Configuring Database connectors - Oracle

Studio enables you to use the database connectors to connect to your relational databases like Oracle, DynamoDB, MySQL, PostgreSQL and Microsoft SQL, MongoDB, and so on.

Let us now understand how to use the Oracle connector. Oracle is an open-source object-relational database system that allows you to safely store and scale the different data workloads.

Configuring an Oracle Connector

To add a third party DB connectors, under Studio > Connectors, click (+) Connector. Select Oracle connector.

Enter the Connector Name.

Now let us configure our Oracle database connector. You would now need to add the Connection string fields. Depending upon the relational database that you have chosen, you would find the fields required for establishing a database connection.

In this case, note that to connect to the Oracle database you would need a few parameters or fields. The connection parameters that are required are Host, database name. Add the other configuration details if available for Port, Username, Password. Also, add the Whitelisting and Connect using SSL configurations.

Once these configurations are done, you need to Test the request and connection. If the authentication is successful you would get the response accordingly. You can now click to Save your configuration.

Adding queries to the Database connector

Now that you have configured the connector you will find it under the Connectors list. Now to fetch data or undertake any other action, click Add query option available after your connection is ready.

Here you can add your queries - simple as well as complex ones. To the right-hand side of the screen, you can see the list of tables from the database. You can expand the tables to view the fields from the table.

Enter a Query name and add your query and press Ctrl + enter to run the query. The rows returned from the table are shown in the Response section.

You can also add dynamic values using the Variables. To use a variable inside a query, you simply need to put it into double Curly brackets. The Test value that you entered would be considered for fetching data. When using the connector queries the dynamic variables would have to be linked to the respective control for further run-time functioning.

You can now view the queries that you saved for use in your apps later under your specific connector.

Using Oracle connector

Fetch all rows

Now let us take a simple example to fetch all rows from the table and display them in a table grid control. In this case, you simply need to add the SQL query as per the Oracle syntax.

Add the query as seen above and run to verify the output. Once done Save the query.

Now, whenever you need to get data from Oracle you can use the connector query anytime within your apps. Now if you want to display the author permissions in a table grid control you simply need to add the connector to the app and then bind the connector in the respective control’s properties (table grid in this case).

You can also view the SQL query being used using Show query. If you want to hide the query for some reason, click Hide Query. Beyond the configured queries you feel the need a few more queries you can use the Add Query option.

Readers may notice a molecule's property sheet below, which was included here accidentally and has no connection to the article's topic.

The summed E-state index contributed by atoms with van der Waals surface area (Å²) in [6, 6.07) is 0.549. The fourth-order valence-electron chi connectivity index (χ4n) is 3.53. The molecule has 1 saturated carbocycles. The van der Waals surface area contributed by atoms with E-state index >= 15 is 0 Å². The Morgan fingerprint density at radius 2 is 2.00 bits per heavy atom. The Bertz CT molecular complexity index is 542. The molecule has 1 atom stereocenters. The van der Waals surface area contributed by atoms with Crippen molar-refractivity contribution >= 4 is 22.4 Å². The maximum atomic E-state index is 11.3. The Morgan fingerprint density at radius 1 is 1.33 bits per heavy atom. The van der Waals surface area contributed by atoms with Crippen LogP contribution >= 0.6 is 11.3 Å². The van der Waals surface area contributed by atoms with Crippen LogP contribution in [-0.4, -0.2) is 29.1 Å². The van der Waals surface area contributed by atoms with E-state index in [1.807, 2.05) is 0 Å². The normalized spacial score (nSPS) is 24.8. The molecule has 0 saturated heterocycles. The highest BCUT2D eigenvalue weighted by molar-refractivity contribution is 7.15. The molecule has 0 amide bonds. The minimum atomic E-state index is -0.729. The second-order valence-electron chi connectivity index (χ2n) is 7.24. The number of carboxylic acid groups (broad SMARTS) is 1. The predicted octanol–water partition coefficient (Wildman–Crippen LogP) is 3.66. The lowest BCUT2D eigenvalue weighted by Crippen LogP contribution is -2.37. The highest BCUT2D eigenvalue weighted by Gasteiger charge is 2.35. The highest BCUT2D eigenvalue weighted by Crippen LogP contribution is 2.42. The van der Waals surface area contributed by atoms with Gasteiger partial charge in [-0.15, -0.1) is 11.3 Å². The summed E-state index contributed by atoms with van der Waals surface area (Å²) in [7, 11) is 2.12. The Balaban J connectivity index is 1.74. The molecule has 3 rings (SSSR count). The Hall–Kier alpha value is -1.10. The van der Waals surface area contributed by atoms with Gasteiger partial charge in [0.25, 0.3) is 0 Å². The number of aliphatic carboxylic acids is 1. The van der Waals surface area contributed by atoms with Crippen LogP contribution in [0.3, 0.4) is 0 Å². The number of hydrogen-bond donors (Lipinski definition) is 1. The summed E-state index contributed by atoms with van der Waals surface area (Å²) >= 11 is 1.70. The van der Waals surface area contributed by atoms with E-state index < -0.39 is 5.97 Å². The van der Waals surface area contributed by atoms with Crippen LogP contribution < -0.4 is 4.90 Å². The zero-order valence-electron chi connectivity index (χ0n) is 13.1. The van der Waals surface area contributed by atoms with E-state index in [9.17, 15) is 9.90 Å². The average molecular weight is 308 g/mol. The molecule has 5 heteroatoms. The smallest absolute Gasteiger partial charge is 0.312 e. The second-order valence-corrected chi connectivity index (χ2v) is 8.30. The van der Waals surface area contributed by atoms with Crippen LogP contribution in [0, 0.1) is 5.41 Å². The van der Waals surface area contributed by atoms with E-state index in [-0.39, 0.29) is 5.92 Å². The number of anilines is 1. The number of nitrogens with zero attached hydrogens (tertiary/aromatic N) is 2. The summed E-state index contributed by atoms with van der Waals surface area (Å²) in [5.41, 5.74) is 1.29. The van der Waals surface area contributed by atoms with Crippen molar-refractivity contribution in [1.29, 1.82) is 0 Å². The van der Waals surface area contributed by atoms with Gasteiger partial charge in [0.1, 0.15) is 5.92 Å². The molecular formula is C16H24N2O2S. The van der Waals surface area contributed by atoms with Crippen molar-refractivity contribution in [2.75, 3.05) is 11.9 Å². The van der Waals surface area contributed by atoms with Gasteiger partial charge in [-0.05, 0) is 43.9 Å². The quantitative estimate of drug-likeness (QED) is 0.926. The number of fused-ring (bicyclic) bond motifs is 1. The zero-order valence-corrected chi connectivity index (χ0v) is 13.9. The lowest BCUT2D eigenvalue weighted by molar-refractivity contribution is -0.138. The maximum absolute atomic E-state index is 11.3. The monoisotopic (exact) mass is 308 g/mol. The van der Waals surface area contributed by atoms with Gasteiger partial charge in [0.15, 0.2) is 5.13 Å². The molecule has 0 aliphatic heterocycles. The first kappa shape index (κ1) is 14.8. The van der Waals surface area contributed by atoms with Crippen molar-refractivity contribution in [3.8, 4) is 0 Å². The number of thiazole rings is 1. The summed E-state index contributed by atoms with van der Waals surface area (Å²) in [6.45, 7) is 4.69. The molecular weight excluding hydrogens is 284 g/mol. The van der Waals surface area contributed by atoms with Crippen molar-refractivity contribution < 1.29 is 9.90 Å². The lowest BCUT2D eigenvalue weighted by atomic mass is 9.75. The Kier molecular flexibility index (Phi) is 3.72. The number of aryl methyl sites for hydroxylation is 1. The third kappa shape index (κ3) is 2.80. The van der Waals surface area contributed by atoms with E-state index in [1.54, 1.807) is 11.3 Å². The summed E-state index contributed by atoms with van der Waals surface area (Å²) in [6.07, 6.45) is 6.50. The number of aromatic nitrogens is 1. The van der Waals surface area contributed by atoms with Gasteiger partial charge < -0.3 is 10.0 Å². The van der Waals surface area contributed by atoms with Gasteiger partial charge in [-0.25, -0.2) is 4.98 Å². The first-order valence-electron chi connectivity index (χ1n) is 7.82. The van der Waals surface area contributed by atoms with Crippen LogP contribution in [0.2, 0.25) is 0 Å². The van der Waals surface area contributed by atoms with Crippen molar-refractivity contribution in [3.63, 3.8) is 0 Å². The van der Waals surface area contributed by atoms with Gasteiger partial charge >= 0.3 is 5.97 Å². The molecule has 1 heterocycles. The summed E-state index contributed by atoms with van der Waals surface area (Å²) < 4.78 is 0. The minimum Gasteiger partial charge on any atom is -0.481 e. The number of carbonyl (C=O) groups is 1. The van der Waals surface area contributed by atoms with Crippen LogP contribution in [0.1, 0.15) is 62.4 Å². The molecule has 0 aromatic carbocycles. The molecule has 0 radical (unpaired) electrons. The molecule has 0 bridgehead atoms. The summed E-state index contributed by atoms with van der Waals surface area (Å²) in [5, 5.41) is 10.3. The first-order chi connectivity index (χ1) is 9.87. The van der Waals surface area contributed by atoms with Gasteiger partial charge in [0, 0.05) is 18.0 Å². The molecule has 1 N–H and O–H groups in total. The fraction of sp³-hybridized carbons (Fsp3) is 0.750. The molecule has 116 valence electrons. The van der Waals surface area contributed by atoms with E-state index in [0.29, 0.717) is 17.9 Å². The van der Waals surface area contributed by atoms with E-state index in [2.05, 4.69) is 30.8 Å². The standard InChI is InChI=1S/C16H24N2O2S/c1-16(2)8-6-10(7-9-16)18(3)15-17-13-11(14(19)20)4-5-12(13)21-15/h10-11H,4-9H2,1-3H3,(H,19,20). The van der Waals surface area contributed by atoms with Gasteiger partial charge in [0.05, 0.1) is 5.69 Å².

Provide the input values if any and click Finish. You can find the query listed out under the Studio Console > Connectors tab. Whenever you want to use this data you can simply bind the connector to the controls, select the columns, and you are done. You can transform the connector response or apply conditional formatting as required.

Display 10 records

Now here consider an example where we want to find the author’s permission from the table but want to display only the first 10 records. So we would now need to add pagination by making use of the LIMIT clause to limit the number of rows returned. Now in another scenario, if you want to provide a dynamic input as to the number of rows you can assign the value accepted from the form and send it as a variable to the query.


For example, on the form, you can add a dropdown control which gives the user the option to select the number of records to display. Pass this value to the connector at runtime. In the example below the limitrows variable is a dynamic variable and we are passing the value using the Keywords. Here we have specified numberofrecordstodisplay which is the dropdown control. So the value selected would be set for the Limit clause of the Query.

Now that you want to make use of these Database connectors in your Apps, Under your app, click Connectors > + Add. From the list of connectors select Custom Database Connectors > Your connector, and click Continue.

Based on the query selected, you would have the connector fields that would be used in the BINDAPI formula. Add the connector name and other details and click Finish.

In this example form, to bind the fetched data to the TableGrid control, select the Connector from the list of connectors available. You can see in the Custom Formula the BINDAPI formula which you can customize further if you want to format how your data would be displayed in the TableGrid.

Using the DB Connector for Oracle is similar to using it with other databases like MS SQL, MS SQL, and so on. You can make use of the Queries to fetch data as well bind data such that you can undertake the insert, update, delete actions as well.